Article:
About the Program

Marion Stoddart’s campaign to clean up the Nashua River shows us that determined individuals can make real and lasting change. Now, the Work of 1000 Civic Engagement Program shares her compelling story, passion, and process–via film and discussion—to empower others to act. Marion made a difference. So can you.

Marion describes herself as "an ordinary citizen." Yet she achieved extraordinary results–how did she do it? Her approach is an eye-opening inspiration to those who see crucial social challenges but don’t think they can do anything about them.

We realized that, while the film has the power to motivate, pairing it with a conversation with Marion–a regular person like you and me, not a superhero–is an even more powerful experience.

People who watch the film and then talk with Marion often decide that NOW is the time to get involved. The film makes them want to act, and Marion gives them the courage to lead.

The Backstory

In the 1960s the Nashua River was declared one of the 10 most polluted rivers in the United States. Years of industrial waste, local dumping, and neglect threatened to remove this river from our lives forever.

Around that time, Marion Stoddart moved to the area with her family, so close to the river they could smell its noxious fumes. Looking for deeper purpose in her life, she decided to take on the biggest challenge she could find that she could imagine accomplishing in her lifetime—restoring the Nashua.

Marion was able to rouse policy makers, politicians, business leaders, and a skeptical public to share her vision for a clean river. She lobbied successfully for legislation, including the landmark Massachusetts Clean Water Act. She petitioned the Federal government for millions of dollars of promised funds to fight the pollution—and won.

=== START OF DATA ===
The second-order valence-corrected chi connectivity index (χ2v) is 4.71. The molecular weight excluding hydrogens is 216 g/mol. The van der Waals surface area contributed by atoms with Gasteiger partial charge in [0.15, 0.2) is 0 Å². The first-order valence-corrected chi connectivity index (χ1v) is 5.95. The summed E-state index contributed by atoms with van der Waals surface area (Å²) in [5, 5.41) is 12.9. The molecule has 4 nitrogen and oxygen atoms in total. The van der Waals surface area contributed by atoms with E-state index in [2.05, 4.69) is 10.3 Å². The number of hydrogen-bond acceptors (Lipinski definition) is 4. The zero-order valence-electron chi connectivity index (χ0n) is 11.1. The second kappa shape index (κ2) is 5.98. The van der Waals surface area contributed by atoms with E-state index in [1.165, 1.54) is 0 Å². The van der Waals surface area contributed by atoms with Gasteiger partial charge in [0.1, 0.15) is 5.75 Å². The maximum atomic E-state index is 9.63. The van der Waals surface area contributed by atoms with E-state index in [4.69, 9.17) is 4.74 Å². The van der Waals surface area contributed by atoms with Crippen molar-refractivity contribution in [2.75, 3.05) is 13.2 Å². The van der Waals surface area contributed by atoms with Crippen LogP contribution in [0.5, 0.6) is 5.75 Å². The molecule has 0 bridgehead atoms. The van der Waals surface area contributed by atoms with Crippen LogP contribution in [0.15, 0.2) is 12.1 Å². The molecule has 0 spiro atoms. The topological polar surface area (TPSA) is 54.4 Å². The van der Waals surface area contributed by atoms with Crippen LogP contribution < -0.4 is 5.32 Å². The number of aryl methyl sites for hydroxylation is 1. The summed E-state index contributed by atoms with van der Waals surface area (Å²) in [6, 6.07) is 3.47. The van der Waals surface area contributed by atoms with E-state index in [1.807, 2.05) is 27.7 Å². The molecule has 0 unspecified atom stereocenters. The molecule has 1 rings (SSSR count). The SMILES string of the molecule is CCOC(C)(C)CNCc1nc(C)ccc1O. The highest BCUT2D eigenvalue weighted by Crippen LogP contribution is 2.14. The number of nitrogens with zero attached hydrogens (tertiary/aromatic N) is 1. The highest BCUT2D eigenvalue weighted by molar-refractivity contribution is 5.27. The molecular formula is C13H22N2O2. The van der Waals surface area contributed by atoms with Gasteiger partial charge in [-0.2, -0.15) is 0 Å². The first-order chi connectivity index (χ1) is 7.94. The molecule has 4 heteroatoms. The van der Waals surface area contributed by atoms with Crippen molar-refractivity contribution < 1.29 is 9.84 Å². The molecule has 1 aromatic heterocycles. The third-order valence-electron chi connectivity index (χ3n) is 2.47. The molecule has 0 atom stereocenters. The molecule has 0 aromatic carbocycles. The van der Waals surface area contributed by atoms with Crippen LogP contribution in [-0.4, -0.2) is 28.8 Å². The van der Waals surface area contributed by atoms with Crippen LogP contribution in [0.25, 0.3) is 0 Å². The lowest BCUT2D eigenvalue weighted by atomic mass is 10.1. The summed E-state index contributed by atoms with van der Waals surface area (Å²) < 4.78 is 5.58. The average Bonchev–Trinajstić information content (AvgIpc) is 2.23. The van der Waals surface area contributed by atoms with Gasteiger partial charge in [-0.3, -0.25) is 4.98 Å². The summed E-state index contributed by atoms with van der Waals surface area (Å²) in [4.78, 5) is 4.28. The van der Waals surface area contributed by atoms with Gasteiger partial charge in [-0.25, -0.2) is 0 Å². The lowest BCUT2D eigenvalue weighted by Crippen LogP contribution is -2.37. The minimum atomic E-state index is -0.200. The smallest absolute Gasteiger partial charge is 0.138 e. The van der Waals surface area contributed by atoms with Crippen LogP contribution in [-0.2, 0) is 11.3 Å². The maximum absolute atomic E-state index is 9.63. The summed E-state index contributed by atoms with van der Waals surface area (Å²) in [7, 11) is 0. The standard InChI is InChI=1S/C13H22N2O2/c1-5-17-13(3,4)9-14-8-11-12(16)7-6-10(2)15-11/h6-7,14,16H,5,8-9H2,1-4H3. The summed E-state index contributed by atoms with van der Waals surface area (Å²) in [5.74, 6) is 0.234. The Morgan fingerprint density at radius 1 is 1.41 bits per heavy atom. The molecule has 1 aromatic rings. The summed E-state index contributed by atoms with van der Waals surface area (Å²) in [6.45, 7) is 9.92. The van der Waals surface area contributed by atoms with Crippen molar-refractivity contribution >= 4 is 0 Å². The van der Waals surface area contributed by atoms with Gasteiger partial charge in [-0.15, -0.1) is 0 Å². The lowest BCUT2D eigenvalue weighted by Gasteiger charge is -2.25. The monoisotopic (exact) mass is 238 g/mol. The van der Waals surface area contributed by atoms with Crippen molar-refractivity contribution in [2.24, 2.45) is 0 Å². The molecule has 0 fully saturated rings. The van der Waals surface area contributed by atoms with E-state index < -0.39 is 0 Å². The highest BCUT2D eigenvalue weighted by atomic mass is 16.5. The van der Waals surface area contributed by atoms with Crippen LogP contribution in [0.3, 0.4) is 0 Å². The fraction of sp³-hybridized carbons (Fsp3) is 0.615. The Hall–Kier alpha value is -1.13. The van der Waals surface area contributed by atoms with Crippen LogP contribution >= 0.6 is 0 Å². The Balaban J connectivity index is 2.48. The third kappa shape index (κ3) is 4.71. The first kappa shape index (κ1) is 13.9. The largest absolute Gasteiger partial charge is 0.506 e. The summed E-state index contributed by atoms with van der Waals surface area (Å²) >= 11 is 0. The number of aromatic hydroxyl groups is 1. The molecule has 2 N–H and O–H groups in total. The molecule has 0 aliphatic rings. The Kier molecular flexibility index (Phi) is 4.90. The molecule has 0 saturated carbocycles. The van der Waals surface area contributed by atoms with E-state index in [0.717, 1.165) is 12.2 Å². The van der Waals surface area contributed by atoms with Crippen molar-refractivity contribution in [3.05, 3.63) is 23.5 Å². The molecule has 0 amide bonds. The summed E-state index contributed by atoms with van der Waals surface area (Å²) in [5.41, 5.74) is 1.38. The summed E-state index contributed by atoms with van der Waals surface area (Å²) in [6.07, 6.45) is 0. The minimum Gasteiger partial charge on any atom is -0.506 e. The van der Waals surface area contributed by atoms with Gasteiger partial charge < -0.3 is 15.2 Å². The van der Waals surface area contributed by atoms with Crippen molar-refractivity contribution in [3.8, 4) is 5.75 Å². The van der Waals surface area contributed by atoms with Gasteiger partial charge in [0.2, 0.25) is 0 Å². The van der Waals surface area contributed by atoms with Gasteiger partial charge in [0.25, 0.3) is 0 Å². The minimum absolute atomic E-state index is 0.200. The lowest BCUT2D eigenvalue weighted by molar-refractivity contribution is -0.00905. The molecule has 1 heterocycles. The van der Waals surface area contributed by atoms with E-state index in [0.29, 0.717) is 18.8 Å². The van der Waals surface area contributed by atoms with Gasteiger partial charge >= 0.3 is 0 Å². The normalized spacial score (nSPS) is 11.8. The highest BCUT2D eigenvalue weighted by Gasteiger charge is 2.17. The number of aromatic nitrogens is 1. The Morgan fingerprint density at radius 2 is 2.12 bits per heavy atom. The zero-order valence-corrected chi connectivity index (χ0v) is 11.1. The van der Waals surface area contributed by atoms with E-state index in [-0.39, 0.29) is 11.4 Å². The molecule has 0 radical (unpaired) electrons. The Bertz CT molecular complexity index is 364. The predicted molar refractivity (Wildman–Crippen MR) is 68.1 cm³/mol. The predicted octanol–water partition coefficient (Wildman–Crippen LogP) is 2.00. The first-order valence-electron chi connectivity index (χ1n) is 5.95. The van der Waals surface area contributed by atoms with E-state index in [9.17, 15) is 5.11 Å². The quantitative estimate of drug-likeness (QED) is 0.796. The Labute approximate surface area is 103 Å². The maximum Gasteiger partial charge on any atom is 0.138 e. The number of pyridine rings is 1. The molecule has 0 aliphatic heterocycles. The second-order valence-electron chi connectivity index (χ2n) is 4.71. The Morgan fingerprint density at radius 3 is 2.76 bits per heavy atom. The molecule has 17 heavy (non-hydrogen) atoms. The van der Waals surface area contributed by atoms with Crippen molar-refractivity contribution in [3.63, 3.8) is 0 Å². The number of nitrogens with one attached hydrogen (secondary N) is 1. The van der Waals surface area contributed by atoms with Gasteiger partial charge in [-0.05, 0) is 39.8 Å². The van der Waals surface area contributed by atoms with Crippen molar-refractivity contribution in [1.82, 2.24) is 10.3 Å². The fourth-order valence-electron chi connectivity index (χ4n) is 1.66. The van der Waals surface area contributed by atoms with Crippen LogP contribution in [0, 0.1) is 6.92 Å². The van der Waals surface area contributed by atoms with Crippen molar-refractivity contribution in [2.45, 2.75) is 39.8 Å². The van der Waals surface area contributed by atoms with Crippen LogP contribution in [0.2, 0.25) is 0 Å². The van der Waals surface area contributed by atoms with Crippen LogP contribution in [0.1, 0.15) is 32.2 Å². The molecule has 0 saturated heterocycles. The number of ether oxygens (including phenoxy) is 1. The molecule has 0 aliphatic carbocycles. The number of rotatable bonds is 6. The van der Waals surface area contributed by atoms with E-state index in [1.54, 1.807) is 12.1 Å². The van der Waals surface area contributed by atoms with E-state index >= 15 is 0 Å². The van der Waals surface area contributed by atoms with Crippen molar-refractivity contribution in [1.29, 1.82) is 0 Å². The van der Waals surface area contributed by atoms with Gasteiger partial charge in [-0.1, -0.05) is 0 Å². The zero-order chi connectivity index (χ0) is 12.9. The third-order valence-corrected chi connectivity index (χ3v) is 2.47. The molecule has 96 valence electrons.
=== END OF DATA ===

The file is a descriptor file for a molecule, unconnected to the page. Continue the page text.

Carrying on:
Her dramatic success in mobilizing the community showed people that change was possible, even though many had lost hope.

The Nashua River is now an internationally recognized ecological success story and a locally celebrated natural resource.

And Marion has been heralded as an environmental leader.


In recognition of her work, Stoddart has received many awards including the United Nations Environmental Programme’s Global 500 Award (1987).

She was profiled in National Geographic (1995) and in an award-winning children’s book A River Ran Wild by Lynne Cherry; she was a National Women’s History Project Honoree as “One of the Women Taking the Lead to Save our Planet” (2009); and has just published an essay in Written In Water by the National Geographic Society (2010).

She is featured as a case study in the college environmental science textbook, Living in the Environment: Principles, Connections, and Solutions by G. Tyler Miller.

The work that Marion began in the 1960s continues today through the Nashua River Watershed Association, the nonprofit Marion launched in 1969, a regional leader in natural resource protection and environmental education.